Whilst looking for the right solution for me, I have been looking at the question here Using fonts on websites: Webfonts vs downloaded fonts, and one of the answerers states:

The information given to you was seriously outdated—and unrealistic, since most people could not be bothered to download and install fonts.

I can be bothered to install fonts on my hosting server if it is beneficial to, and this is the crux of my question here.

The question I linked to here talks about the benefits of using Google Fonts when developing their site. Using CSS to import a Google Font for use by using for example:

@import url(//fonts.googleapis.com/css?family=Open+Sans);

then using the font in the body

body {
  font-family: 'Open Sans', sans-serif;

would definitely be beneficial when developing your site off the hosting server through systems such as Wamp as an example, but what about when using Google Fonts on a live site?

Do you get a site loading speed benefit using @import url(//fonts.googleapis.com/css?family=Open+Sans); or is it more speedy for site loading to download the fonts for use self-hosted?

  • 2
    I think you have misinterpreted the answer to the other question. "most people could not be bothered to download and install fonts" - "most people" in this context refers to the end-users, the actual visitors to the website, not the "developer" of the website. It would indeed be "unrealistic" to expect end-users to do this, but this is what would have been required in order to use an entirely custom font before @font-face (without using other tricks with images and Flash etc.) This is in reference to the out-of-date/incorrect Udemy course mentioned in the question.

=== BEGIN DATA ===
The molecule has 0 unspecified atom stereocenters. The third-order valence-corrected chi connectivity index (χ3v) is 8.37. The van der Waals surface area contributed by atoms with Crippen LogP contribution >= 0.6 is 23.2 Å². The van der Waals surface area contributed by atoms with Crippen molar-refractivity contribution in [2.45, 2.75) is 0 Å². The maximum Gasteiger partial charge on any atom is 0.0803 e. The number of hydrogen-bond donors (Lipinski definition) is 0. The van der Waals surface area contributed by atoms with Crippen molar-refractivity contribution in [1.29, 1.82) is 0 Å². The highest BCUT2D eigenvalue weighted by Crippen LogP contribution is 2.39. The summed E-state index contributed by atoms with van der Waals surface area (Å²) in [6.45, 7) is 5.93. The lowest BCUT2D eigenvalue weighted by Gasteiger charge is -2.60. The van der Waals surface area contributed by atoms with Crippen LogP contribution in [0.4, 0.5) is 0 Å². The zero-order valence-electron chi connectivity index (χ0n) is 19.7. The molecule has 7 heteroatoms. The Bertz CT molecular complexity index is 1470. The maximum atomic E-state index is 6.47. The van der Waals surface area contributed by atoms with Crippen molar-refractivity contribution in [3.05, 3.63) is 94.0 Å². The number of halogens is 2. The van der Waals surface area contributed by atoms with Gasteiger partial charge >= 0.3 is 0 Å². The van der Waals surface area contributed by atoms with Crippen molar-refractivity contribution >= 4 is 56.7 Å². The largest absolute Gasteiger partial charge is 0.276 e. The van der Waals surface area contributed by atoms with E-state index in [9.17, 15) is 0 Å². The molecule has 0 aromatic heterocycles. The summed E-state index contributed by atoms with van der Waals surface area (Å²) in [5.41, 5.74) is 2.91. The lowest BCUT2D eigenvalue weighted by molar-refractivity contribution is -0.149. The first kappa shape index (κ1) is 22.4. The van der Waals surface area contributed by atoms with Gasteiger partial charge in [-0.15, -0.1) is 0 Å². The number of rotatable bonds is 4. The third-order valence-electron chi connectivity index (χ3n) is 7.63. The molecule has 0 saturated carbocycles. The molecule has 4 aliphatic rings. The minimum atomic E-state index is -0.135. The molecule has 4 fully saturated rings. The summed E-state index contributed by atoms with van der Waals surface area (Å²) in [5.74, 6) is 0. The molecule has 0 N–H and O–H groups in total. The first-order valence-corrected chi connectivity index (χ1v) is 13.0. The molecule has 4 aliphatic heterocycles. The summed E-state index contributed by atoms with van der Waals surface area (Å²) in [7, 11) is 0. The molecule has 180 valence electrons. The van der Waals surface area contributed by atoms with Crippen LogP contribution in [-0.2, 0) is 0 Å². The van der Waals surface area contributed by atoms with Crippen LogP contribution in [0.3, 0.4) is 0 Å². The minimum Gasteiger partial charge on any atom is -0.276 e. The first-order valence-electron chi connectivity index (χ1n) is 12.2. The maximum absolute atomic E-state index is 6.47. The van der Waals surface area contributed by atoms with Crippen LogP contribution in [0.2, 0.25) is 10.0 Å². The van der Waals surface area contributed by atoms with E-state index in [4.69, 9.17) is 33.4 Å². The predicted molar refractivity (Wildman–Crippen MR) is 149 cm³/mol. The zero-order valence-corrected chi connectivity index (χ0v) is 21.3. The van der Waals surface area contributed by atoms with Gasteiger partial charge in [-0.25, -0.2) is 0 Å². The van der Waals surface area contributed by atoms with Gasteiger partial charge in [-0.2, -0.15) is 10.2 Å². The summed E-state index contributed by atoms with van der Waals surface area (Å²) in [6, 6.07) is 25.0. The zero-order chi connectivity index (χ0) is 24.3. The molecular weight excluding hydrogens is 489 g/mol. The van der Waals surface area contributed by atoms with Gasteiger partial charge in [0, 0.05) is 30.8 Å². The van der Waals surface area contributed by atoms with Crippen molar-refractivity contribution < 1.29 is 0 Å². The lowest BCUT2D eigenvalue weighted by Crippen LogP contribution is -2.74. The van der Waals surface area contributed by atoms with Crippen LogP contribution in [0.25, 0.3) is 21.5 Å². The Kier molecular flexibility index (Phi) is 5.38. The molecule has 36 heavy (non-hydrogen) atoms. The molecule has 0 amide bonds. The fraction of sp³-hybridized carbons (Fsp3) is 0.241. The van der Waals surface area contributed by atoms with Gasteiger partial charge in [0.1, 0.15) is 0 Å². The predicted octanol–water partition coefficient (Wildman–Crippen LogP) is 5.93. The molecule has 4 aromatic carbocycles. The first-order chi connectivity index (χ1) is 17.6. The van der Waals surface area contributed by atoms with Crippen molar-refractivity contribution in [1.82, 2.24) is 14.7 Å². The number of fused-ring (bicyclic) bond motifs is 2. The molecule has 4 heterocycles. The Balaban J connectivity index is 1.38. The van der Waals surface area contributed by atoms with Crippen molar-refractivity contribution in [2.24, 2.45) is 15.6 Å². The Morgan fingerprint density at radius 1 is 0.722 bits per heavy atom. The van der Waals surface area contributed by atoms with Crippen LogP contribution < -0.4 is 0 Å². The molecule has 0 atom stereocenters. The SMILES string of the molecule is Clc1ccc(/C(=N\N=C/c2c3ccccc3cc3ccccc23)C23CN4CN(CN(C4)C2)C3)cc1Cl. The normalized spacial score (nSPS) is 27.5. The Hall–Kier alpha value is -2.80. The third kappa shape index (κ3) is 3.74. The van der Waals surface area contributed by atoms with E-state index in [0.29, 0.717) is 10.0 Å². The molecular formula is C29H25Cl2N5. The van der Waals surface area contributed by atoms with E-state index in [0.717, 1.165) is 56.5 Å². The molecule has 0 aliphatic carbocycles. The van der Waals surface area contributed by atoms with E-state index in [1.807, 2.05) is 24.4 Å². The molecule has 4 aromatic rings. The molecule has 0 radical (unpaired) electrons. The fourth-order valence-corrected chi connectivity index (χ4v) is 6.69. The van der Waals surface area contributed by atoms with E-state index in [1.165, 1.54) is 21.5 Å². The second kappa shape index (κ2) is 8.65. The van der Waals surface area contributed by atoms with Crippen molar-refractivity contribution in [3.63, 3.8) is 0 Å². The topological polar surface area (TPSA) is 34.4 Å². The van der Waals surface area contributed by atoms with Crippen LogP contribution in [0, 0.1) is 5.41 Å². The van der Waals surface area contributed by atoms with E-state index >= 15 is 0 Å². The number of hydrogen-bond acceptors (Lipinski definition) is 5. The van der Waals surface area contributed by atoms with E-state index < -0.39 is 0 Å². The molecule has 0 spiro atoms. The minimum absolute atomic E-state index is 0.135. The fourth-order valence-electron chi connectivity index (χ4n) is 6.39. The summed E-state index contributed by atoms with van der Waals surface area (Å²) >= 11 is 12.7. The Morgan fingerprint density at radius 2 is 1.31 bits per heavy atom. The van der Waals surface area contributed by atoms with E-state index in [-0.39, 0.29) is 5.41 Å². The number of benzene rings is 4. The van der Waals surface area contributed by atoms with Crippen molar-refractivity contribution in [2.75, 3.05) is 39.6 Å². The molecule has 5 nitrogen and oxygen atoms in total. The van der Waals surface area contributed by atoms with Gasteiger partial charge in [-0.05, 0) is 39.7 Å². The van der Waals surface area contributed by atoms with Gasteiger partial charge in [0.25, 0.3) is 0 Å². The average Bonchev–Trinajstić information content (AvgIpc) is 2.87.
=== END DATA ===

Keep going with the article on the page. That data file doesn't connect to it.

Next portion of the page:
– MrWhite
    Oct 19, 2020 at 12:07

2 Answers 2


Google compress their fonts for faster download and if you are using HTTP/1.1 then downloading the fonts from this seperate domain could also result in a performance improvement. Whether Google or local, the fonts will be cached by the user's browser after the first visit, so from then until the files expire the same browser won't need to download the font files again.

If you implement Google fonts, it's often a good idea to still implement the fonts locally as a fallback on the rare occasions that Google Fonts is not contactable.


From a speed POV using Googles fonts will normally be faster as (a) they will be cached and lots of sites use them and (b) Google will effectively be using a CDN to provide high speed results.

There are minor downsides - Doing it this way is another way that Google can track your viewers and you are reliant on Google not removing this functionality. These may not be practical concerns in reality.

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